C# Interface

C# Interfaces are similar to classes, but it only contains declarations for methods and properties. Interfaces can be considered as plugins to classes. The class that implements a particular interface is required to make an implementation for the members and methods of that interface. Let’s take a look at how we can define and use an interface on a class.

using System;
 
namespace InterfaceDemo
{
    interface ISample                     
    {                                     
        void ShowMessage(string message); 
    }                                     
 
    public class Sample : ISample                 
    {                                             
        public void ShowMessage(string message)   
        {                                         
            Console.WriteLine(message);           
        }                                         
    }                                             
 
    class Program
    {
        public static void Main()
        {
            Sample sample = new Sample();
 
            sample.ShowMessage("Implemented the ISample Interface!");
        }
    }
}

Example 1 – Using an Interface

Implemented the ISample Interface!

We defined an interface named ISample. As a naming convention, interfaces use Pascal Casing and all interfaces should start with letter I. We defined a method inside the interface  (line 7). You may notice that the method has no body. When defining methods inside an interface, you only need to write the header of the method. Also, note that methods and properties defined inside an interface cannot have access specifiers since they should always be accessed by implementing classes.

When a class needs to implement an interface, we use the same syntax as the  one we used for inheritance. The class that implemented the interface provide  the actual code for the members of that interface. As you can see in our Sample class, it provided an implementation for the ShowMessage() method of the ISample interface.

You are not limited to implementing just one interface for a class.

class Sample : ISample1, ISample2, ISample3
{
 //Implement all interfaces
}

You can supply as many interfaces as you want but make sure that the class that implement multiple interfaces will provide implementations for all the members of those interfaces. If a class is inheriting a base class and implementing interfaces at the same time, the base class should go first in the list before the interfaces.

class Sample : BaseClass, ISample1, ISample2
{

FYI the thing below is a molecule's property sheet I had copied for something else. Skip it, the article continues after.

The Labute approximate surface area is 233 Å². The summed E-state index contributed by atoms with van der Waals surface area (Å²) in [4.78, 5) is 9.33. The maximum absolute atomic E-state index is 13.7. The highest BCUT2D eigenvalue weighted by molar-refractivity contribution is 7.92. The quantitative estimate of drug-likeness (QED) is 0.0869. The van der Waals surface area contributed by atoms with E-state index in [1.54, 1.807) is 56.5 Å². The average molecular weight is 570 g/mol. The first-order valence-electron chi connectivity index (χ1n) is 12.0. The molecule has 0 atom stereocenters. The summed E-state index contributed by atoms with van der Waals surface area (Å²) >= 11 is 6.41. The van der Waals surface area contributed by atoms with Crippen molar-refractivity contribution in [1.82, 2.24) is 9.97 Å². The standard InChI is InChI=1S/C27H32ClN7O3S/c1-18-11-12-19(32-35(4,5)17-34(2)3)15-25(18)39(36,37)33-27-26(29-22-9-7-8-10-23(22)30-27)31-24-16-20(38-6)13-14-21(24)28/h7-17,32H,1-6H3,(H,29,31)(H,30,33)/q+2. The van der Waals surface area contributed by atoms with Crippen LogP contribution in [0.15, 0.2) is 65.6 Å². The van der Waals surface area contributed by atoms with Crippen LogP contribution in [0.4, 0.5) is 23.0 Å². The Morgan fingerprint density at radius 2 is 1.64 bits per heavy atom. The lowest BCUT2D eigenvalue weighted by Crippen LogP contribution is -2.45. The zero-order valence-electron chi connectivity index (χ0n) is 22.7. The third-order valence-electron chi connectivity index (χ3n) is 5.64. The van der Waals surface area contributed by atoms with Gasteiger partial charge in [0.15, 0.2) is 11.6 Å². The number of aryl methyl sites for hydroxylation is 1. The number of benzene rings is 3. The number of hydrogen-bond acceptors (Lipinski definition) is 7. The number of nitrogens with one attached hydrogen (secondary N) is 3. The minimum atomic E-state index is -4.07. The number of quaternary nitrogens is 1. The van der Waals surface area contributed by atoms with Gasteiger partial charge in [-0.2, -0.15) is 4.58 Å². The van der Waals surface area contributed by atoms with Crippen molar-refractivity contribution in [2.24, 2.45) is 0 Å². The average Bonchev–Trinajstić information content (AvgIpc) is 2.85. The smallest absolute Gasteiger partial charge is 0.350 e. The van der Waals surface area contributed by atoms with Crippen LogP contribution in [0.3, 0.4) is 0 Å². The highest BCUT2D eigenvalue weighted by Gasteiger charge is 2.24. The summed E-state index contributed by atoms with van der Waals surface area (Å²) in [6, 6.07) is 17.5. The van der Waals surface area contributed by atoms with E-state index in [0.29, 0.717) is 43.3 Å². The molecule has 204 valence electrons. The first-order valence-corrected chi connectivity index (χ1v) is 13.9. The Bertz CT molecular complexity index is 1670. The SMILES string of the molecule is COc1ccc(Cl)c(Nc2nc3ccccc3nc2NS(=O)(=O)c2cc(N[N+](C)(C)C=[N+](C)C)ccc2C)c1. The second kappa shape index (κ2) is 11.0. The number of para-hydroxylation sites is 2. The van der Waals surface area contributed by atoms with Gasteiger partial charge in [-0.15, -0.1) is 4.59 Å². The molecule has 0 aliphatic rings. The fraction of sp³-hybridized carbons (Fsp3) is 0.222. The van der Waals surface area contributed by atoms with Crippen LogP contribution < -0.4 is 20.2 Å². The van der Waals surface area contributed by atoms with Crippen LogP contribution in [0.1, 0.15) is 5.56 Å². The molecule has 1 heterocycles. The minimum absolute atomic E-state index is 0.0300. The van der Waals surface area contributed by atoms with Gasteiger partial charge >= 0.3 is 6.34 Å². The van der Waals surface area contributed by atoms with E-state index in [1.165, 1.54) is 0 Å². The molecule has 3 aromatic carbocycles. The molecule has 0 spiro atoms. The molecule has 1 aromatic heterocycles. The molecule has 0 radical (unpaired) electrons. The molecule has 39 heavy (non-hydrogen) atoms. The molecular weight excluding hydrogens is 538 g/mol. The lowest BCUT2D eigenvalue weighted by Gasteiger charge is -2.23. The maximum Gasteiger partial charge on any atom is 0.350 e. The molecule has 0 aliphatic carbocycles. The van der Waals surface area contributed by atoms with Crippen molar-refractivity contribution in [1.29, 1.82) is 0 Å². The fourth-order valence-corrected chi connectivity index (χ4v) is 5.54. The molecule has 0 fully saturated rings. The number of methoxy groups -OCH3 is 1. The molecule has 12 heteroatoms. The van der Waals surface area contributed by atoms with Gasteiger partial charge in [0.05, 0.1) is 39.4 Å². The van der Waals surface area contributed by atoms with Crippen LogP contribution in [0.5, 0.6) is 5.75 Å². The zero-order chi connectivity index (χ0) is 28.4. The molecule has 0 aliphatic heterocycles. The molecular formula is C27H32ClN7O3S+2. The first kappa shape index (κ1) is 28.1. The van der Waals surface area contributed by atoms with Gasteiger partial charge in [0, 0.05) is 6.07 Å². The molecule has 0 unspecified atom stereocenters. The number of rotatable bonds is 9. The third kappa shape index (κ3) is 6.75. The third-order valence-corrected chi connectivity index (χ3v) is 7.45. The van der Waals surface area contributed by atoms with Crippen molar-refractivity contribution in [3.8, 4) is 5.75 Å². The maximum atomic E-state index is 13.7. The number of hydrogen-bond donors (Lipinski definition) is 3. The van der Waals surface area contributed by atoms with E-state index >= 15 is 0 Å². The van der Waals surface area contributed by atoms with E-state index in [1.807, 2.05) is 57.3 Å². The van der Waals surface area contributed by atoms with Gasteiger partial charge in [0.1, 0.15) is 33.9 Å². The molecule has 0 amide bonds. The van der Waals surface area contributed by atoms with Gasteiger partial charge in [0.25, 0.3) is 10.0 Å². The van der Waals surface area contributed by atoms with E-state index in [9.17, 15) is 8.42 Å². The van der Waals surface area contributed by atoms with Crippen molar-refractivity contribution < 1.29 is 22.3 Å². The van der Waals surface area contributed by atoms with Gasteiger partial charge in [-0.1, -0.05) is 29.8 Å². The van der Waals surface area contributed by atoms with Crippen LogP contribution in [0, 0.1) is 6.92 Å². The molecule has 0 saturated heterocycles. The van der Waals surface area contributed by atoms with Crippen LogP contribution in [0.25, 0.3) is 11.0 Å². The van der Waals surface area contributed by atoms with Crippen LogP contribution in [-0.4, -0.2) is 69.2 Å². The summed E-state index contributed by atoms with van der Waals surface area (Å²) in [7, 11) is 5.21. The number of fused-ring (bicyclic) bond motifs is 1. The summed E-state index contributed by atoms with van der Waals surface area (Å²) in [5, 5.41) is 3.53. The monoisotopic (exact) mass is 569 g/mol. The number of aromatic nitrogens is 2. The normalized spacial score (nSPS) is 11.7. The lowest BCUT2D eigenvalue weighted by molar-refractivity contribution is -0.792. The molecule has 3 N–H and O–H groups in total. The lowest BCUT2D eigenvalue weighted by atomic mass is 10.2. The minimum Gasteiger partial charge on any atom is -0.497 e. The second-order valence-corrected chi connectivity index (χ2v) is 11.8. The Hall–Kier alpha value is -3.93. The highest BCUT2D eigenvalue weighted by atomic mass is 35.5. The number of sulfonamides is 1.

}

You can also use the is operator to check if a particular object implements an indicated interface.

Sample sample = new Sample();

if(sample is ISample)
{
   Console.WriteLine("sample implements the ISample Interface!");
}

Another thing to note is you cannot create instances of an interface because it has no constructor. The following code is illegal.

ISample sample = new ISample();

The following is an example of an interface that has a property.

interface ISample
{
   int Number { get; set; }
}

You do not provide any code for the getter and the setter. The class that will implement the interface will handle that.

class Sample : ISample
{
   private int number;
   
   public int Number
   {
      get { return number; }  
      set { number = value; } 
   }
}

Interfaces can even implement other interfaces. Consider the following example.

using System;
 
namespace InterfaceDemo2
{
    interface IBase
    {
        void BaseMethod();
    }
 
    interface ISample : IBase
    {
        void ShowMessage(string message);
    }
 
    public class Sample : ISample
    {
        public void ShowMessage(string message)
        {
            Console.WriteLine(message);
        }
 
        public void BaseMethod()
        {
            Console.WriteLine("Method from base interface!");
        }
    }
 
    class Program
    {
        public static void Main()
        {
            Sample sample = new Sample();
 
            sample.ShowMessage("Implemented the ISample Interface!");
            sample.BaseMethod();
        }
    }
}

Example 2 – Interface Which Implement Another Interface

You can see that even if the Sample class only implemented the ISample interface, it needs to implement all the members of IBase since ISample inherited from it.

Written by compitionpoint

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